Almost two thirds of people do not want police carrying guns on general duties, saying it is enough to have the armed offenders squad.

In a Herald survey, 31 per cent of the 2296 respondents supported allowing all police to carry firearms at all times.

But 65 per cent believed only the armed offenders squad should carry guns, showing strong support for current police practice.

Only 1.2 per cent of those polled believed police should not be armed in any circumstances, and 3 per cent were unsure.

The online survey of the Herald Readers' Panel was conducted by the Nielsen Company between December 10 and December 17 - before the shooting and serious wounding of Constable Jeremy Snow in Papatoetoe.

Greg O'Connor, president of the Police Association - the police union - said many of those opposed to arming police were influenced by a nostalgia which had no place in the modern world.

"There is a bit of nostalgia in New Zealand for unarmed police. But unfortunately that nostalgia is less and less in keeping with the realities of the job.

"Criminals don't necessarily arm themselves against police, they arm themselves against each other and police are becoming collateral damage in that."

He believed full arming of the police was inevitable and urged Police Minister Judith Collins to follow the example of Norway, which had decided to keep police officers unarmed but have firearms in all patrol cars.

His renewed calls followed the wounding of Constable Snow, and the deaths of Sergeant Don Wilkinson in September 2008 and Senior Constable Len Snee, shot in May last year by Napier gunman Jan Molenaar.

Ms Collins said she was not surprised by the high level of support the Herald survey showed for the status quo.

She expected to receive advice this month on tougher penalties for assaulting and shooting police, but had no plans to allow all officers to carry guns.

Police Commissioner Howard Broad did not support it, and she believed police had quick access to firearms when needed.

Debate over arming should wait until after the new Tasers were introduced from March and their effect seen.

Criminals seemed to be more frightened of Tasers than firearms, probably because they knew police were more likely to use a Taser than a firearm.

She said most incidents in which police had been shot came with no or little warning, and it would probably have made little difference if the officers had been armed.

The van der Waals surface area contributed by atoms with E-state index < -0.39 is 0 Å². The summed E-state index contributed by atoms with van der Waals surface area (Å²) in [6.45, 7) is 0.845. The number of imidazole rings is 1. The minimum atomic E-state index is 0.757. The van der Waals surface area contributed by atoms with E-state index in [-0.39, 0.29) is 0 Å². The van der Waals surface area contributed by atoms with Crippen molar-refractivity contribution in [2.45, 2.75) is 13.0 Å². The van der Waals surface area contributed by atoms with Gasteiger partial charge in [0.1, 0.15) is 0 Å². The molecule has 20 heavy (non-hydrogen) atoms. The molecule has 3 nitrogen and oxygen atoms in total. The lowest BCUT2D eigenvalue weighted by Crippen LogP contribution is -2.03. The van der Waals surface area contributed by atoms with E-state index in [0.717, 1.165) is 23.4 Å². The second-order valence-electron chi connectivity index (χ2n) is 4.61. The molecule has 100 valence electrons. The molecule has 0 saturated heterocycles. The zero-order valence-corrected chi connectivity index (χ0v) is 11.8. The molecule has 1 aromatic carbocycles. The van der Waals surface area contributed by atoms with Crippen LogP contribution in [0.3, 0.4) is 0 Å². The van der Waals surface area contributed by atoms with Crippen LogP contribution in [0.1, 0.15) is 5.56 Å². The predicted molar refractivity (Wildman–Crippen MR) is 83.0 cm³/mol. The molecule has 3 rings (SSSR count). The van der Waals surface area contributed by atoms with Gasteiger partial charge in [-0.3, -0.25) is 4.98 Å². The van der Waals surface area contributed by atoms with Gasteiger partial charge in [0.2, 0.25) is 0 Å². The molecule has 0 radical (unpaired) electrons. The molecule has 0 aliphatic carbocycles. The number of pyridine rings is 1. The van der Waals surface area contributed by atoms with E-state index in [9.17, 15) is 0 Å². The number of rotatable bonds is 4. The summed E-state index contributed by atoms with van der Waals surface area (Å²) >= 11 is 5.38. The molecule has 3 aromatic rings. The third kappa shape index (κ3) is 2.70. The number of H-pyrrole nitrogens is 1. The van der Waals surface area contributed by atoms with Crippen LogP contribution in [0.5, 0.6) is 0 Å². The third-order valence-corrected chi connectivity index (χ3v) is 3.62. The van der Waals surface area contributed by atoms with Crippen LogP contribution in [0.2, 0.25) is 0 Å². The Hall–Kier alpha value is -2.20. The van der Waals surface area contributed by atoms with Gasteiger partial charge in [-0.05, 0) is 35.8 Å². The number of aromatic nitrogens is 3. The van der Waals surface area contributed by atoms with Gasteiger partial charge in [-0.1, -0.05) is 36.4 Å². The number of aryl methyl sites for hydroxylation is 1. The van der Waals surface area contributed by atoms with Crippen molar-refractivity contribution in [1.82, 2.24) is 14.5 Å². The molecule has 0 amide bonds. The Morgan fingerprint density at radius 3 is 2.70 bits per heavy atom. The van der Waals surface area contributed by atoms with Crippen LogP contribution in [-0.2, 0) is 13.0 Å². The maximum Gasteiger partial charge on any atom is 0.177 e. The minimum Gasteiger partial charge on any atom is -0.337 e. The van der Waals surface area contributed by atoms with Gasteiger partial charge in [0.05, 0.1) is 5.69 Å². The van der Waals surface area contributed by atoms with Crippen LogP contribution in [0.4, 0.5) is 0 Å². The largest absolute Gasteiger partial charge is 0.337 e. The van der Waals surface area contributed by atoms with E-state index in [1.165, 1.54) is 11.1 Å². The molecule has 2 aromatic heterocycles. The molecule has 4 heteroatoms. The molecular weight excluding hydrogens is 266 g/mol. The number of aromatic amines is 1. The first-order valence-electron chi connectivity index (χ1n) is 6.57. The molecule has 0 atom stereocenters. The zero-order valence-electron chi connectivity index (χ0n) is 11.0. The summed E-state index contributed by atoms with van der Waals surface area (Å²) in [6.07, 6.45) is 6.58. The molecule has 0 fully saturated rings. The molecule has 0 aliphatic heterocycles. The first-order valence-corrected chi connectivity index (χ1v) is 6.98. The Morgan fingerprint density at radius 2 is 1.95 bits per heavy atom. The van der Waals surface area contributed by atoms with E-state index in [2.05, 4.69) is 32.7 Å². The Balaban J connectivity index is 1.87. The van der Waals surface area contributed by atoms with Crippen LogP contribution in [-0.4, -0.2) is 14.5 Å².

"When police encounter firearms, most are hunting rifles or shotguns, not sidearms. A pistol is no match for the firing power of those."

Mr O'Connor expected a survey the association was planning would show higher support for arming police.

In a survey in mid-2008, 55 per cent of the public and 48 per cent of police staff had supported routine arming of police.

Mr O'Connor said the lower level of support in the Herald survey was possibly caused by inclusion of the question about whether only the armed offenders squad should carry firearms.

"I don't think people quite understand what that means - that in some places that means up to a two-hour wait for the armed offenders squad to deploy there."

Seventy-eight per cent of those polled in the Herald survey were from Auckland.

Men and younger people showed stronger support for arming all police at all times.

Overall, 34 per cent of men believed officers should be armed against 29 per cent of women.

But 35 per cent of women aged 18 to 29 and 39 per cent of women aged 30 to 44 favoured arming all police, compared to 22 per cent of women aged 60 plus.

Among men, those aged 45 to 59 were most in favour of arming police - 38 per cent believed they should be armed.

65 per cent
Only the Armed Offenders Squad

31 per cent
All police at all times

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